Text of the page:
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1 hour ago, ronthecivil said:

OMG Fires!


Just like the towns where houses flood away, we don't build them back, but instead build wider rivers basically (which can simply be parks like Riverside Park in Kamloops which is designed to hold the flood waters of the Thompson River when it wants to flood), we should do something similar to mitigate fire danger.


Towns that are in danger of being affected by forest fires (aka most in BC) should have (in addition to things like not having lots of combustible type materials in houses near the edge) fire breaks around them. This can take many forms. It can be well irrigated farms like vineyards and orchards, which so long as they are lush and well irrigated, should act as a break to the fire. Or it can be a green belt, that is either irrigated, or is made of creative non burnable materials (it can have sections of pickle ball courts lol). It can be walking paths. It can be ring roads. It can be rock gardens. And as a default it's (once again) parks, but this time, they are designed to not burn instead of flood. 


And let's do it right! Partner up with First Nations to get their input. Perhaps we go back to lighting some of these parks on fire in the spring and fall with First Nation participation, as they used to do before we foolishly stopped them. 


It doesn't need to be many kilometer wide desiccated scar. Which is what nature is giving us as the default option. So if we need to cut some trees down, spend some money, and put in irrigation to protect ourselves in the future, we just going to repeat the past.


I recommend Kelowna as a good place to do a test version.

That would mean planners would have to not look at the money from developers but actually be pro-active in fire defence.


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48 minutes ago, 6of1_halfdozenofother said:

I hear people who use those courts are combustible.  Or is it incendiary?  Maybe they're just flesh-covered firebrands!  :bigblush:

What I am getting at is we can surround towns with non burnable things (perhaps it's a clay tennis court with metal fencing and so on) that can be considered community amenities if planned in the right way. Having these fire breaks won't mean the forest won't catch on fire, but it will definitely make a reduction in evacuations and damage to property.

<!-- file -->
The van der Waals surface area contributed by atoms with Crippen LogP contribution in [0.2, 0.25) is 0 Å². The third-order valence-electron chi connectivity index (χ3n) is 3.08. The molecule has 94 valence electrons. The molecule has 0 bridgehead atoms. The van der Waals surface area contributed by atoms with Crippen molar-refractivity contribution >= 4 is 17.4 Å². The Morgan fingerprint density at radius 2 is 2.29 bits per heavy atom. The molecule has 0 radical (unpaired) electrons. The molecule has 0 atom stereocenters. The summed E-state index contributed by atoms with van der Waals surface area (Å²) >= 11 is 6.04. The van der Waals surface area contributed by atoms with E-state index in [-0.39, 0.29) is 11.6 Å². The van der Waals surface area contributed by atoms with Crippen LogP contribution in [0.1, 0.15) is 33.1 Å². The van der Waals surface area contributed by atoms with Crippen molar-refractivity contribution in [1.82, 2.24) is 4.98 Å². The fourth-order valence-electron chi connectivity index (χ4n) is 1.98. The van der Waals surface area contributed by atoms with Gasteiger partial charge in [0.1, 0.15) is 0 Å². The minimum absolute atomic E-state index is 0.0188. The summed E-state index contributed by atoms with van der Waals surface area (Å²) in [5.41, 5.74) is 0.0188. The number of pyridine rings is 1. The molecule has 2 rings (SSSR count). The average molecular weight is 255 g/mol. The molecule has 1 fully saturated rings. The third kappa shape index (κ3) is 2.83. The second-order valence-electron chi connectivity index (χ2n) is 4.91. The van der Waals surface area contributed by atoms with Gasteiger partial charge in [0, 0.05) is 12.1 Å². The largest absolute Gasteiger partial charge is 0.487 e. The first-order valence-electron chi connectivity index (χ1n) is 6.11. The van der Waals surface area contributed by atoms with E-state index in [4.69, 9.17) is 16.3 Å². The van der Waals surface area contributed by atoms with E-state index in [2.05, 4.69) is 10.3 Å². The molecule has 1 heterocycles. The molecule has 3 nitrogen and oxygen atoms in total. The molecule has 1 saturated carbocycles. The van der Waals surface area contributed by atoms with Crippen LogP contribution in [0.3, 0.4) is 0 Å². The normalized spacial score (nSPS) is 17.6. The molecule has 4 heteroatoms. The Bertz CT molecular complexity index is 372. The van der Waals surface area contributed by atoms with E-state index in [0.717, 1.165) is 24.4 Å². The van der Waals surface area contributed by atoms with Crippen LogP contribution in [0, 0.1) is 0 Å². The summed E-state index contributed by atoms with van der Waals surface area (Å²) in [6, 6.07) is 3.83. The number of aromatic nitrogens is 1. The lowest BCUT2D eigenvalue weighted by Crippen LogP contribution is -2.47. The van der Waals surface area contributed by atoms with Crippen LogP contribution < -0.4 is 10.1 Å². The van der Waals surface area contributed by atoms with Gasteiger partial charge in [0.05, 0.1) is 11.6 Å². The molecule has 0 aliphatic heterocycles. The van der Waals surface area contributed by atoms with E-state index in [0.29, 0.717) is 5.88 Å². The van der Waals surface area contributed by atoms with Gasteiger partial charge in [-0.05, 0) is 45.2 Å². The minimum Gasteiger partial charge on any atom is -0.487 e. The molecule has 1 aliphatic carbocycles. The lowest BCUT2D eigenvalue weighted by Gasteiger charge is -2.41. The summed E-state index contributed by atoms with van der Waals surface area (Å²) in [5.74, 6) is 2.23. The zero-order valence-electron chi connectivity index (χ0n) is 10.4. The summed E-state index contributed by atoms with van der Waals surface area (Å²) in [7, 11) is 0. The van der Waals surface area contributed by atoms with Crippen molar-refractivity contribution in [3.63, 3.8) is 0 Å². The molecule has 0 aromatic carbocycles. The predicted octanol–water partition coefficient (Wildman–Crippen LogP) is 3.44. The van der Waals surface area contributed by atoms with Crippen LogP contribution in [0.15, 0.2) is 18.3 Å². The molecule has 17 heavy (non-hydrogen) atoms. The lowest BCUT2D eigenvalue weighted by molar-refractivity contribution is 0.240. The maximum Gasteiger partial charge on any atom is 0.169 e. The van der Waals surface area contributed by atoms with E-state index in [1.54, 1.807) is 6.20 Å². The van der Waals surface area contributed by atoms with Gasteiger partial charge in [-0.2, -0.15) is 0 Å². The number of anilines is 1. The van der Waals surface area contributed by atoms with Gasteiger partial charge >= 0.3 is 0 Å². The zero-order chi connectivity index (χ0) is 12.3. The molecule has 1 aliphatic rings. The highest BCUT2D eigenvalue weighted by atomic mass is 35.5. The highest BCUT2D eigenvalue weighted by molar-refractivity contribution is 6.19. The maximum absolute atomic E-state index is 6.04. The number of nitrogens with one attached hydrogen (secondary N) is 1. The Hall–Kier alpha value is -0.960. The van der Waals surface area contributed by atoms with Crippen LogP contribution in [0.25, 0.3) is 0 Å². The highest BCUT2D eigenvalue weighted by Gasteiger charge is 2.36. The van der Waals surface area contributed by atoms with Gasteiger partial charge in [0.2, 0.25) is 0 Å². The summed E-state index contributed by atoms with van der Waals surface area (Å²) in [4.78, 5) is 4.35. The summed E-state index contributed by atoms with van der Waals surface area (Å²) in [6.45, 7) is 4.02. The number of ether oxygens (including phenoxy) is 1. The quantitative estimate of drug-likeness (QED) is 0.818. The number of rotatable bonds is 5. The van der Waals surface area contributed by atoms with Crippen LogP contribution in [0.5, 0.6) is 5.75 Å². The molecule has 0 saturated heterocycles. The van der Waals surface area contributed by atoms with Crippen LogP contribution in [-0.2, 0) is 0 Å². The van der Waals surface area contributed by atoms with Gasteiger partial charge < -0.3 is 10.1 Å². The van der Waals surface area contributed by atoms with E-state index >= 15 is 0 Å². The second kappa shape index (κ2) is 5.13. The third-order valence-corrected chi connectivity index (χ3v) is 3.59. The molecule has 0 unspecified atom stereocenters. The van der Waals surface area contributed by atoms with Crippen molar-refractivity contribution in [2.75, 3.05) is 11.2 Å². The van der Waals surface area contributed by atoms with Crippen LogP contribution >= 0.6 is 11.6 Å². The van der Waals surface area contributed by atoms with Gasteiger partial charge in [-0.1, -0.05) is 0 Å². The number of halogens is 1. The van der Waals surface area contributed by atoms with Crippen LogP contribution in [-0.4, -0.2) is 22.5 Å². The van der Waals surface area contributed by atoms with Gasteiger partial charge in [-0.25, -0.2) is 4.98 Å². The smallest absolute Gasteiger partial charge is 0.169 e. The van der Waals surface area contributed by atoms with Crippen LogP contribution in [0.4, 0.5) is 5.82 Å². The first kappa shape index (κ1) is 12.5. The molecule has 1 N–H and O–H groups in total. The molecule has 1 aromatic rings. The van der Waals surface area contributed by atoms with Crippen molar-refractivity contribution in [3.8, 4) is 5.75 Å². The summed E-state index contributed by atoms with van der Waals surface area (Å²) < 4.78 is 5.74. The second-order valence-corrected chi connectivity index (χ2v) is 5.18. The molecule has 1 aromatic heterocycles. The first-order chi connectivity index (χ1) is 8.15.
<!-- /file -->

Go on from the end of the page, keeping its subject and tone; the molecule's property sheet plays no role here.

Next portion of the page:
No amount of money is going to stop the forests from catching on fire. Pretty sure in BC, having seen the results of forest fires through the cycle (a couple years in with the fire weed is when they start looking nice again) that the forests catching on fire is part of the natural process in large parts of the province. Climate change likely doesn't help. So we can spend money fighting nature or we can adapt by having a way to separate ourselves from the fire.

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20 minutes ago, Ghostsof1915 said:

That would mean planners would have to not look at the money from developers but actually be pro-active in fire defence.




It would likely need support from the province to go in and buy up/expropriate land to make the barrier, though in some cases where say you have existing fire resistant properties on the edge, just making sure they STAY that way, as well as coming up with a plan to do it. And yes this will cost money, but how much are we spending fighting fires and rebuilding each year?


And yes, I am talking about the outer band of fire protection. There would be an inner band, where, should something try to jump the band, that your houses are made of brick and it's actually zoned as fire resistant.


And if a developer wants to sprawl out a new development on land that's on the edge of town? Sure! But you better make it as fire resistant development, and you better make sure the fire barrier (which can be community amenities for the new development, increasing it's value!) is part of the final development.


In fact, adding a bunch of new developments might be a great way to fund this idea. But yes, we should be proactive in fire defence, just like we should be proactive in flood defence.

Edited by ronthecivil
Engineers fail at spelling
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  • 1 month later...
Just now, 6of1_halfdozenofother said:

I kind of know what you mean.  Some of my body parts are like a living barometer - they can sense when the weather is about to turn sour, giving me about a half-day to a day's advance notice through joint/muscle pain.


But the rain is definitely an important part of keeping the water cycle happy here.

Yes I agree with the water cycle being happy. But yesterday with the cold, cloudy, rainy weather was not so great. 

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